I felt really bad every time I visited and read the FB forum. I envied those moms who exclusively breastfeed their babies. On Jaden’s second month, he got colds and flu. I got really scared because he was too young to get sick. Then I remembered reading a post in Breastfeeding Pinays that formula milk does not contain antibodies to help baby fight bacteria and viruses. That was my turning point. That was the day I decided I will breastfeed by all means possible.
Last July 25, 2013, I contacted Ms. Velvet Roxas to help me with my relactation. I was very hesitant at first but I mustered all the courage I had and I did it. I was really determined to breastfeed and I needed an expert to help me in my transition from pure formula feeding to exclusive breastfeeding. I was surprised when she replied and the next day I met with her during one of the Breastfeeding Pinays regular Friday meet-ups.
|cupfeeding Jaden with breastmilk|
When I entered Arugaan Daycare/Creche early the next day, I was taken aback when I learned that infant formula and bottles were not allowed inside the premises. I was at a loss on what to do. What will I feed my baby while inside? Jaden cried, demanding for his bottle of formula. I was so clueless that I just handed him to one of the staff, a wet nurse named Nanay Mhelit. He immediately latched on to her without any hesitation. I was so relieved. Though it was the first time I met the Arugaan wet nurses, my purely formula-fed baby didn’t have a hard time latching on his “nanay sa suso.” Everyone got very excited since a bottle-fed baby is not used to suckling from the breast. They are usually lazy and wait for the milk to come out from the bottle. They encouraged me and told me “ang galing ng anak mo!” Upon hearing those positive words, I became more inspired and determined that I could do it. I can really breastfeed.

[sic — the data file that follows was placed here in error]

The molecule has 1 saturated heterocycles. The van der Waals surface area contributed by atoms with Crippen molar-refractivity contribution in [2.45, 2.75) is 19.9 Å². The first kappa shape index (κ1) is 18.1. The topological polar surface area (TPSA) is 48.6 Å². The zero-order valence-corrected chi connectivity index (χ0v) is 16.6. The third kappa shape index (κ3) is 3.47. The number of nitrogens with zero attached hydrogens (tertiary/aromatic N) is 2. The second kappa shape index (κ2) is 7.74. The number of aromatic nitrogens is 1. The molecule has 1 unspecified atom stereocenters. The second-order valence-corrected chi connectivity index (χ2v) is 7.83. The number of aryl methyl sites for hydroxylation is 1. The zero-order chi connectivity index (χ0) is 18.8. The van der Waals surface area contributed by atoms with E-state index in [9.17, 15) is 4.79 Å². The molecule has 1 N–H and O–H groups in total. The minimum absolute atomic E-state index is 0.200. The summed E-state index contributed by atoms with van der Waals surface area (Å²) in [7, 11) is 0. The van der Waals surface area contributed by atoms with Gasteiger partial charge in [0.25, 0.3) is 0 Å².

That same day, two-month-old baby Michael (son of wet nurse Rosalie) latched on to me. He didn’t cry and so we figured I still got milk. Though I couldn’t see it coming out from my breasts, I was positive I had milk. Breastfeeding is 90% psychological and 10% physical. I told myself “may gatas ako, super dami kong gatas!”
When I entered the door of Arugaan, my baby took pure formula – no breastmilk at all. When I left Arugaan that same day, he was taking pure breastmilk. My relactation journey was difficult and there were so many bumps on the road. But I persevered and continued because I knew that I am doing this for my baby.
If you are thinking of relactating, here are the things you should consider before you can start with your RELACTATION.
101% determination is the key. The relactation process is not easy. It takes a lot of guts. Hindi pwede dito ang “Try Lang.” If you think this way, think again because it would be difficult to succeed. The effort and time of the mentors, supporters, breastmilk donors, wet nurses and counselors who are willing to help you will just be put to waste. Give the precious opportunity to other mothers who are more determined and more willing.